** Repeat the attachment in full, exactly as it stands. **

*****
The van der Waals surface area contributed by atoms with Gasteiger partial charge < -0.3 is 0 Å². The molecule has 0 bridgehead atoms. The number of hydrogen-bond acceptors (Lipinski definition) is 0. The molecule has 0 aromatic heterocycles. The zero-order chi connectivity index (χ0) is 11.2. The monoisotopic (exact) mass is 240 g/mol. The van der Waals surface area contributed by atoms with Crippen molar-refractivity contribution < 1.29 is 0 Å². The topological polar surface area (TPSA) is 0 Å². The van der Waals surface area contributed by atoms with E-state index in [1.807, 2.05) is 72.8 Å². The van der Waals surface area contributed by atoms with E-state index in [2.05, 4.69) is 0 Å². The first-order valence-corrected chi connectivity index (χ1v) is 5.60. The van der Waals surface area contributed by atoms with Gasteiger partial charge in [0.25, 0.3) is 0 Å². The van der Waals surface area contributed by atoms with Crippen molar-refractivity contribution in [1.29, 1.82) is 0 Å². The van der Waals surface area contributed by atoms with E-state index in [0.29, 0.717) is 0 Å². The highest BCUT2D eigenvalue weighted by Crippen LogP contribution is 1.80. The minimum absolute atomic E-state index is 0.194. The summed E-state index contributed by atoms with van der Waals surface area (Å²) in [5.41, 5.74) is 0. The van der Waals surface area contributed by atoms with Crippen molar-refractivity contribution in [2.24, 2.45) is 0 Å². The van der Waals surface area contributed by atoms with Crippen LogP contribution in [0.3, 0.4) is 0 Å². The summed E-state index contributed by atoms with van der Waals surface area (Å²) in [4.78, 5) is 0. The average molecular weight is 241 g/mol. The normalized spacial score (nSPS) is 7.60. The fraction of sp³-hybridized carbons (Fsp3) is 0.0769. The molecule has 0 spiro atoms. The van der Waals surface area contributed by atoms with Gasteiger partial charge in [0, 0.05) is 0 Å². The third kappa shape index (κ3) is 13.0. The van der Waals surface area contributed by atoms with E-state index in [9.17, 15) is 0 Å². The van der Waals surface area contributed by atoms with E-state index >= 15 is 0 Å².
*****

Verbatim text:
The van der Waals surface area contributed by atoms with Gasteiger partial charge < -0.3 is 0 Å². The molecule has 0 bridgehead atoms. The number of hydrogen-bond acceptors (Lipinski definition) is 0. The molecule has 0 aromatic heterocycles. The zero-order chi connectivity index (χ0) is 11.2. The monoisotopic (exact) mass is 240 g/mol. The van der Waals surface area contributed by atoms with Crippen molar-refractivity contribution < 1.29 is 0 Å². The topological polar surface area (TPSA) is 0 Å². The van der Waals surface area contributed by atoms with E-state index in [1.807, 2.05) is 72.8 Å². The van der Waals surface area contributed by atoms with E-state index in [2.05, 4.69) is 0 Å². The first-order valence-corrected chi connectivity index (χ1v) is 5.60. The van der Waals surface area contributed by atoms with Gasteiger partial charge in [0.25, 0.3) is 0 Å². The van der Waals surface area contributed by atoms with Crippen molar-refractivity contribution in [1.29, 1.82) is 0 Å². The van der Waals surface area contributed by atoms with E-state index in [0.29, 0.717) is 0 Å². The highest BCUT2D eigenvalue weighted by Crippen LogP contribution is 1.80. The minimum absolute atomic E-state index is 0.194. The summed E-state index contributed by atoms with van der Waals surface area (Å²) in [5.41, 5.74) is 0. The van der Waals surface area contributed by atoms with Crippen molar-refractivity contribution in [2.24, 2.45) is 0 Å². The van der Waals surface area contributed by atoms with Crippen LogP contribution in [0.3, 0.4) is 0 Å². The summed E-state index contributed by atoms with van der Waals surface area (Å²) in [4.78, 5) is 0. The average molecular weight is 241 g/mol. The normalized spacial score (nSPS) is 7.60. The fraction of sp³-hybridized carbons (Fsp3) is 0.0769. The molecule has 0 spiro atoms. The van der Waals surface area contributed by atoms with Gasteiger partial charge in [0, 0.05) is 0 Å². The third kappa shape index (κ3) is 13.0. The van der Waals surface area contributed by atoms with E-state index in [9.17, 15) is 0 Å². The van der Waals surface area contributed by atoms with E-state index >= 15 is 0 Å².